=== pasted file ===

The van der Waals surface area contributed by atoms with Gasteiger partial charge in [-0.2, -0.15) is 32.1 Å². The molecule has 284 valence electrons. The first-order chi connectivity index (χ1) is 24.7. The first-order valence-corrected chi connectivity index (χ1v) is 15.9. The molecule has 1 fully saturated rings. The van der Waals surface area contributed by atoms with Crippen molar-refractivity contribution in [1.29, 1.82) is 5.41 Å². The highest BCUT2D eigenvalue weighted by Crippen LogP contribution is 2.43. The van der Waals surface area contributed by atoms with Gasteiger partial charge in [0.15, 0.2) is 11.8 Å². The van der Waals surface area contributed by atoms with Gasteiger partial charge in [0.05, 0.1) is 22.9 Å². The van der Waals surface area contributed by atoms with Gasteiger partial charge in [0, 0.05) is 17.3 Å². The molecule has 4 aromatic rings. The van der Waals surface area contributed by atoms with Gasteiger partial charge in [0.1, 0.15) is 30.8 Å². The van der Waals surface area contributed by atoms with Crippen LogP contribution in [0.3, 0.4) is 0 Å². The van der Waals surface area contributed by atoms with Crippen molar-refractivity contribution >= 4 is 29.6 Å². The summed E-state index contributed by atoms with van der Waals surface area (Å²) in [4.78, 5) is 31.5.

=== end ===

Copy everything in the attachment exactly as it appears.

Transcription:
The van der Waals surface area contributed by atoms with Gasteiger partial charge in [-0.2, -0.15) is 32.1 Å². The molecule has 284 valence electrons. The first-order chi connectivity index (χ1) is 24.7. The first-order valence-corrected chi connectivity index (χ1v) is 15.9. The molecule has 1 fully saturated rings. The van der Waals surface area contributed by atoms with Crippen molar-refractivity contribution in [1.29, 1.82) is 5.41 Å². The highest BCUT2D eigenvalue weighted by Crippen LogP contribution is 2.43. The van der Waals surface area contributed by atoms with Gasteiger partial charge in [0.15, 0.2) is 11.8 Å². The van der Waals surface area contributed by atoms with Gasteiger partial charge in [0.05, 0.1) is 22.9 Å². The van der Waals surface area contributed by atoms with Gasteiger partial charge in [0, 0.05) is 17.3 Å². The molecule has 4 aromatic rings. The van der Waals surface area contributed by atoms with Gasteiger partial charge in [0.1, 0.15) is 30.8 Å². The van der Waals surface area contributed by atoms with Crippen LogP contribution in [0.3, 0.4) is 0 Å². The van der Waals surface area contributed by atoms with Crippen molar-refractivity contribution >= 4 is 29.6 Å². The summed E-state index contributed by atoms with van der Waals surface area (Å²) in [4.78, 5) is 31.5.